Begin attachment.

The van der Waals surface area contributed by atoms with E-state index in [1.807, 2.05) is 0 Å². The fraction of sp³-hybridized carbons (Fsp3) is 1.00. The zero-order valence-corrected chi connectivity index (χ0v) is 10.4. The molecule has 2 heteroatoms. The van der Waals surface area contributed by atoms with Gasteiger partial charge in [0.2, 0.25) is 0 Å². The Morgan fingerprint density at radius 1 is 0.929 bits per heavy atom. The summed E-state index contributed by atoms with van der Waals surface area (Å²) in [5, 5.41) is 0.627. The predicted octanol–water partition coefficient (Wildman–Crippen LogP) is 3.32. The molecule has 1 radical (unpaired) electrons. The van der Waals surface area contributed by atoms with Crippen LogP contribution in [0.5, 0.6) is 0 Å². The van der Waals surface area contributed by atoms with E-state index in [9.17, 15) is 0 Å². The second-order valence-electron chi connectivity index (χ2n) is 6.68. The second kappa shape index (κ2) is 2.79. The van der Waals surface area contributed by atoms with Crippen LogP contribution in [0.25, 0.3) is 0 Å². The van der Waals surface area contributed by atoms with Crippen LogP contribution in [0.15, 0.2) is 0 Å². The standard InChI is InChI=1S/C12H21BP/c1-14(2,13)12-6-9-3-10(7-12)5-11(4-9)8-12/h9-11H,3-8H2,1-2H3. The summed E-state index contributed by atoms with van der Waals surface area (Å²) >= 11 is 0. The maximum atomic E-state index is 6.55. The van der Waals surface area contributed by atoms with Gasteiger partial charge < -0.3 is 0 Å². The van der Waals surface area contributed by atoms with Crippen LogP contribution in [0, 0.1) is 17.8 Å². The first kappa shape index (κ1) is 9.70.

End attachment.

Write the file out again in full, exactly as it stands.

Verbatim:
The van der Waals surface area contributed by atoms with E-state index in [1.807, 2.05) is 0 Å². The fraction of sp³-hybridized carbons (Fsp3) is 1.00. The zero-order valence-corrected chi connectivity index (χ0v) is 10.4. The molecule has 2 heteroatoms. The van der Waals surface area contributed by atoms with Gasteiger partial charge in [0.2, 0.25) is 0 Å². The Morgan fingerprint density at radius 1 is 0.929 bits per heavy atom. The summed E-state index contributed by atoms with van der Waals surface area (Å²) in [5, 5.41) is 0.627. The predicted octanol–water partition coefficient (Wildman–Crippen LogP) is 3.32. The molecule has 1 radical (unpaired) electrons. The van der Waals surface area contributed by atoms with Crippen LogP contribution in [0.5, 0.6) is 0 Å². The van der Waals surface area contributed by atoms with E-state index in [9.17, 15) is 0 Å². The second-order valence-electron chi connectivity index (χ2n) is 6.68. The second kappa shape index (κ2) is 2.79. The van der Waals surface area contributed by atoms with Crippen LogP contribution in [0.25, 0.3) is 0 Å². The van der Waals surface area contributed by atoms with Crippen LogP contribution in [0.15, 0.2) is 0 Å². The standard InChI is InChI=1S/C12H21BP/c1-14(2,13)12-6-9-3-10(7-12)5-11(4-9)8-12/h9-11H,3-8H2,1-2H3. The summed E-state index contributed by atoms with van der Waals surface area (Å²) >= 11 is 0. The maximum atomic E-state index is 6.55. The van der Waals surface area contributed by atoms with Gasteiger partial charge < -0.3 is 0 Å². The van der Waals surface area contributed by atoms with Crippen LogP contribution in [0, 0.1) is 17.8 Å². The first kappa shape index (κ1) is 9.70.